◊ Agricultural food production and forestry are highly exposed to the impact of rising global temperatures: increased fluctuations in weather disrupt farming cycles, with changing rainfall patterns and extreme weather events, such as heat waves, droughts, storms, and floods all posing a challenge to farmers.
◊ Organic food can improve our own health and enable rural economies to flourish.
◊ To overcome the challenges we face, we must produce food whilst working in harmony with nature, harnessing its power to protect our soils, landscapes, and wildlife for future generations. Farming and growing organically is tough and requires meticulous planning because organic producers can’t resort to synthetic fertilisers and pesticides if problems are encountered. This means that organic practices create resilient and robust production systems.
◊ Scientific evidence consistently shows that organic soils store more water, help mitigate against flooding, and set the regenerative standard by storing on average +25% more carbon, helping farmers adapt to climate uncertainty, reduce emissions and mitigate climate change. Organic farms also restore and regenerate biodiversity. On average, organic farms are 50% more abundant with wildlife, hosting up to 34% more species.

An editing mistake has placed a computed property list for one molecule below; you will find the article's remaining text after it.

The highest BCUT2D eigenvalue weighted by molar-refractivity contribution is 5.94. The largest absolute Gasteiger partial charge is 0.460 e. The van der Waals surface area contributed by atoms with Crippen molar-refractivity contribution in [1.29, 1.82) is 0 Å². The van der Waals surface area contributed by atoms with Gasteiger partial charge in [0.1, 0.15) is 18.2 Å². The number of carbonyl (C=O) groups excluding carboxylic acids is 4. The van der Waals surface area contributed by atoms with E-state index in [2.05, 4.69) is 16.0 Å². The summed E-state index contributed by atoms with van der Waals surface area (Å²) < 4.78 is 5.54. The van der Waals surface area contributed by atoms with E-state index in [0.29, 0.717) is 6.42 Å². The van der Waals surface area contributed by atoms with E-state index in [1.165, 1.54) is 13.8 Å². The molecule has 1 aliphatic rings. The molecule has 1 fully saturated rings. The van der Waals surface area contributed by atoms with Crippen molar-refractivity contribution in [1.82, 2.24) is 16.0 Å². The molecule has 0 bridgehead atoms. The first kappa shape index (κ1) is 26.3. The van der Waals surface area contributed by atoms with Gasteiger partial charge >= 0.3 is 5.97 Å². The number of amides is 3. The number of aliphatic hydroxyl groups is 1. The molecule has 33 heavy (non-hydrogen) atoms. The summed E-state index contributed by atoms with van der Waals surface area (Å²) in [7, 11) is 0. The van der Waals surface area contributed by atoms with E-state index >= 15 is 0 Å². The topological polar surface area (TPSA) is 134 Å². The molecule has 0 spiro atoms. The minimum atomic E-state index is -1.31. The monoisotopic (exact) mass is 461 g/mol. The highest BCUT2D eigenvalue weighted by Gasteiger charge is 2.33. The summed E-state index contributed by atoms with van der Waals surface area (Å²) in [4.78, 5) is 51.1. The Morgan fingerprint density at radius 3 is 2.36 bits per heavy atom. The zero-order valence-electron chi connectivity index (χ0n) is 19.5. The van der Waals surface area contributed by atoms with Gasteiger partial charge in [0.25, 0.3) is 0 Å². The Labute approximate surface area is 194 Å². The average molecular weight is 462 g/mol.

◊ Continuing development of new technology is helping to develop new innovative techniques for organic farming and growing, and quantify the positive impact across our soil, landscape, food and climate. Innovation in organic production is optimising, low input, closed loop, high yielding, resilient systems that implement the concept of ecological intensification, which will mean less costs and better production outcomes for farmers. Innovation has the potential to further improve the positive outcomes of organic farming and growing. Widespread adoption of organic principles, practices and standards will advance the delivery of positive impact on the soil and its ability to hold water, nutrients, microbes, wildlife and carbon.
◊ Organic has, for seventy years, protected our ecosystems, our soil, our planet and the health and welfare of our livestock, and is still most widely adopted legally verified truly regenerative food and farming method.
“We stand now where two roads diverge. But unlike the roads in Robert Frost’s familiar poem, they are not equally fair. The road we have long been traveling is deceptively easy, a smooth superhighway on which we progress with great speed, but at its end lies disaster. The other fork of the road — the one less travelled by — offers our last, our only chance to reach a destination that assures the preservation of the earth.”
Rachel Carson – Author of “The Silent Spring”. A ground-breaking book that ultimately gave birth to the modern-day environmental movement when it was published in 1962.
Study: Organic soils are around 25% more effective at storing carbon in the long-term. Ghabbour, E. A., et al (2017) ‘National Comparison of the Total and Sequestered Organic Matter Contents of Conventional and Organic Farm Soils’, Advances in Agronomy, 146, 1-35. [twice as spongey related to 44% higher humic acid] – https://www.sciencedirect.com/science/article/abs/pii/S0065211317300676